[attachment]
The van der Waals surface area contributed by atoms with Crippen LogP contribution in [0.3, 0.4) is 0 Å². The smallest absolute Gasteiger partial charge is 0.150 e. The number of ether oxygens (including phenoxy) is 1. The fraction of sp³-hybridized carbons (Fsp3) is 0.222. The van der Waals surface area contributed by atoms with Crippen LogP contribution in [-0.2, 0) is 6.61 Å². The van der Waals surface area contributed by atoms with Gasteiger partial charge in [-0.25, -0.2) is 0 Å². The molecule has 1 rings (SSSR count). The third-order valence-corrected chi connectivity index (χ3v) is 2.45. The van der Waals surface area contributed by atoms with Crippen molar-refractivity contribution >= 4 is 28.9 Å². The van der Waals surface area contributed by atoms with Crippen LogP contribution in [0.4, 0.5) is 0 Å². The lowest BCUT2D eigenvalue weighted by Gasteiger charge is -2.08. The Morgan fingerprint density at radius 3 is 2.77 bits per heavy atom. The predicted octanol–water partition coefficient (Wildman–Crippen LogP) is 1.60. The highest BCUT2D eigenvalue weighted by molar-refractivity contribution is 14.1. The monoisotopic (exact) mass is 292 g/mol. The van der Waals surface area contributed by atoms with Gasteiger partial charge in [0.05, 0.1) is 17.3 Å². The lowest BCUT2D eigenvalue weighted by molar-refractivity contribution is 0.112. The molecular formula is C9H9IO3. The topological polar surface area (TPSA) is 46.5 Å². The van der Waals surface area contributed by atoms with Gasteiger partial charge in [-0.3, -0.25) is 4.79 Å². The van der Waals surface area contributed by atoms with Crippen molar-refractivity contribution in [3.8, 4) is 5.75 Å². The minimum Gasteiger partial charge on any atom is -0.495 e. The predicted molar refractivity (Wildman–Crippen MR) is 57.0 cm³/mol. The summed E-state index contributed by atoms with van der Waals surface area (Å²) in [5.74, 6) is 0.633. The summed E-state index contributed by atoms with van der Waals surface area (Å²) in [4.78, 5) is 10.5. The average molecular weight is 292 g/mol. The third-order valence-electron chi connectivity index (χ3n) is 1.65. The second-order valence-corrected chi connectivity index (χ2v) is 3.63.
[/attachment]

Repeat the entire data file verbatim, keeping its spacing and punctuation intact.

The van der Waals surface area contributed by atoms with Crippen LogP contribution in [0.3, 0.4) is 0 Å². The smallest absolute Gasteiger partial charge is 0.150 e. The number of ether oxygens (including phenoxy) is 1. The fraction of sp³-hybridized carbons (Fsp3) is 0.222. The van der Waals surface area contributed by atoms with Crippen LogP contribution in [-0.2, 0) is 6.61 Å². The van der Waals surface area contributed by atoms with Gasteiger partial charge in [-0.25, -0.2) is 0 Å². The molecule has 1 rings (SSSR count). The third-order valence-corrected chi connectivity index (χ3v) is 2.45. The van der Waals surface area contributed by atoms with Crippen molar-refractivity contribution >= 4 is 28.9 Å². The van der Waals surface area contributed by atoms with Crippen LogP contribution in [0.4, 0.5) is 0 Å². The lowest BCUT2D eigenvalue weighted by Gasteiger charge is -2.08. The Morgan fingerprint density at radius 3 is 2.77 bits per heavy atom. The predicted octanol–water partition coefficient (Wildman–Crippen LogP) is 1.60. The highest BCUT2D eigenvalue weighted by molar-refractivity contribution is 14.1. The monoisotopic (exact) mass is 292 g/mol. The van der Waals surface area contributed by atoms with Gasteiger partial charge in [0.05, 0.1) is 17.3 Å². The lowest BCUT2D eigenvalue weighted by molar-refractivity contribution is 0.112. The molecular formula is C9H9IO3. The topological polar surface area (TPSA) is 46.5 Å². The van der Waals surface area contributed by atoms with Gasteiger partial charge in [-0.3, -0.25) is 4.79 Å². The van der Waals surface area contributed by atoms with Crippen molar-refractivity contribution in [3.8, 4) is 5.75 Å². The minimum Gasteiger partial charge on any atom is -0.495 e. The predicted molar refractivity (Wildman–Crippen MR) is 57.0 cm³/mol. The summed E-state index contributed by atoms with van der Waals surface area (Å²) in [5.74, 6) is 0.633. The summed E-state index contributed by atoms with van der Waals surface area (Å²) in [4.78, 5) is 10.5. The average molecular weight is 292 g/mol. The third-order valence-electron chi connectivity index (χ3n) is 1.65. The second-order valence-corrected chi connectivity index (χ2v) is 3.63.